Agriculture and Human Values

, Volume 36, Issue 3, pp 549–566 | Cite as

Farming for change: developing a participatory curriculum on agroecology, nutrition, climate change and social equity in Malawi and Tanzania

  • Rachel Bezner KerrEmail author
  • Sera L. Young
  • Carrie Young
  • Marianne V. Santoso
  • Mufunanji Magalasi
  • Martin Entz
  • Esther Lupafya
  • Laifolo Dakishoni
  • Vicki Morrone
  • David Wolfe
  • Sieglinde S. Snapp
Symposium/Special Issue


How to engage farmers that have limited formal education is at the foundation of environmentally-sound and equitable agricultural development. Yet there are few examples of curricula that support the co-development of knowledge with farmers. While transdisciplinary and participatory techniques are considered key components of agroecology, how to do so is rarely specified and few materials are available, especially those relevant to smallholder farmers with limited formal education in Sub-Saharan Africa. The few training materials that exist provide appropriate methods, such as compost making, but do not explain relationships and synergies between nutrition, social inequalities, climate change and agroecology. Some food sovereignty and agroecology courses aim at popular political education for those with more formal education. Here we describe the process of development of an innovative curriculum, which integrates agroecology, nutrition, climate change, gender and other dimensions of social equity across 2 weeks of training explicitly for smallholders in southern Africa with limited formal education. The curriculum is highly participatory; we use concepts in popular education, transformative and experiential-based learning, and theatre. It is also integrative; we link agroecology with climate change, human and soil nutrition, gender, and related components of social equity. Developed in partnership with Malawian farmers, community development experts and academics from five countries, the curriculum was piloted with 520 smallholder farming households in Malawi and Tanzania, and evaluated using qualitative techniques. Clashes of language, cultural norms, and terminology were as great of a challenge as agreeing on and conveying technical information, to weave into a coherent whole. However, farmers who participated in the curriculum training demonstrated high interest, comprehension of material and interest in immediate application to their lives.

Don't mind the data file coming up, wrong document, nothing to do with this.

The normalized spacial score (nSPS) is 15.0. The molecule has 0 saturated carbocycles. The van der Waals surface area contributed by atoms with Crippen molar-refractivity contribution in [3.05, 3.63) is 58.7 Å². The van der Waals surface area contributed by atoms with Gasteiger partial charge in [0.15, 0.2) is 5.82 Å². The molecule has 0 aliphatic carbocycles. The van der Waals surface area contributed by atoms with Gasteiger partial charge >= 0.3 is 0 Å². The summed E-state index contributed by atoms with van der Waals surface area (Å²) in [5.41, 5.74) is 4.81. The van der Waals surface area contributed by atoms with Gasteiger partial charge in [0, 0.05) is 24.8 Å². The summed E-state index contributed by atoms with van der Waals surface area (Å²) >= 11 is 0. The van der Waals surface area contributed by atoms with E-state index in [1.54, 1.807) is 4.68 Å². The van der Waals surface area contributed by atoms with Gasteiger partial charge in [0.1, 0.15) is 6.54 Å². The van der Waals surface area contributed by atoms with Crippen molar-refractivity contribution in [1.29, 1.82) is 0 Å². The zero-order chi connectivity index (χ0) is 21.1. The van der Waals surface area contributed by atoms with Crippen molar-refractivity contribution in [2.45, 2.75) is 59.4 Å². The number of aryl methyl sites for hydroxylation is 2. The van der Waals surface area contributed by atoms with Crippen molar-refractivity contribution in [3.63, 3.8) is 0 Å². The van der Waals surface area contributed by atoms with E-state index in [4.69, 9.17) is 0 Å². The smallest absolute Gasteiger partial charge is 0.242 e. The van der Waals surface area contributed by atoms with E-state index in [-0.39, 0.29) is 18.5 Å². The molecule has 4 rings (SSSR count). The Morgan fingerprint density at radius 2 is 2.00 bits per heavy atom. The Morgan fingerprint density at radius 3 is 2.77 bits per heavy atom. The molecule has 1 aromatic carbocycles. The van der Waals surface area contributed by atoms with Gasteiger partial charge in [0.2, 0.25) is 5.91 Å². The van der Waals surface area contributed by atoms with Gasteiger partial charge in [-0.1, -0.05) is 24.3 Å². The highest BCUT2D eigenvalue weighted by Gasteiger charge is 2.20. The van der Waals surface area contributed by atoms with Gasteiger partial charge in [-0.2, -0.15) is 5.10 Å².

Critical food systems education Agroecology Transdisciplinary Food sovereignty Gender Critical pedagogy 



Human immunodeficiency virus


Non-governmental organization


Participatory action research


Soils, Food and Healthy Communities organization



We gratefully acknowledge the Atkinson Center for a Sustainable Future at Cornell University for funding this unorthodox project. Farmer representatives from the Soils, Food and Healthy Communities organization and the Malawi Farmer to Farmer Agroecology project provided key input into the ideas that led to this article. The authors of curriculum include several who did not participate in this article: Laurie Drinkwater, Shupo Kumwenda, Joanne Thiessen Martens and Elias Mtinda, and some technical input from Vernon Kabambe, Elisa Mazuma, Ambonisegwe Mbwaga and Kelvin Mtei. We also acknowledge the trainers in Malawi and Tanzania who piloted the curriculum: Anita Chitaya, Tinkani Gondwe, Esther Kalonga, Esther Maona, Malumbo Mithi, Mwapi Mkandawire, Rodgers Msachi, Blessings Nyirenda, Zacharia Nkhonya, Pressings Moyo, Innocent Mhoni, Burton Gama,Tanazio Moses, Seliya Jabesi, Alice Gubudu,Lesita Malisawo, Maliseni Kenneth, Kennedy Salimbira, Edwin Kasamba Nyathi ,Christina Hara and Paul Nkhonjera. There are many Cornell University students who contributed to the curriculum: Eleanore Baughan, Ann Lei, Valerie Ota (sadly deceased), Julia Schaffer, Tessa Schneider, Evlyn Samuel, and Sarah Zipfel.


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Copyright information

© Springer Nature B.V. 2019

Authors and Affiliations

  • Rachel Bezner Kerr
    • 1
    Email author
  • Sera L. Young
    • 2
  • Carrie Young
    • 3
  • Marianne V. Santoso
    • 4
  • Mufunanji Magalasi
    • 5
  • Martin Entz
    • 6
  • Esther Lupafya
    • 7
  • Laifolo Dakishoni
    • 7
  • Vicki Morrone
    • 8
  • David Wolfe
    • 9
  • Sieglinde S. Snapp
    • 10
  1. 1.Department of Development SociologyCornell UniversityIthacaUSA
  2. 2.Department of AnthropologyNorthwestern UniversityEvanstonUSA
  3. 3.Department of CommunicationCornell UniversityIthacaUSA
  4. 4.Division of Nutritional SciencesCornell UniversityIthacaUSA
  5. 5.Department of Fine and Performing ArtsUniversity of MalawiZombaMalawi
  6. 6.Department of Plant ScienceUniversity of ManitobaWinnipegCanada
  7. 7.Soils, Food and Healthy CommunitiesEkwendeniMalawi
  8. 8.Community SustainabilityMichigan State UniversityEast LansingUSA
  9. 9.School of Integrative Plant SciencesCornell UniversityIthacaUSA
  10. 10.Department of Plant, Soil and Microbial SciencesMichigan State UniversityEast LansingUSA

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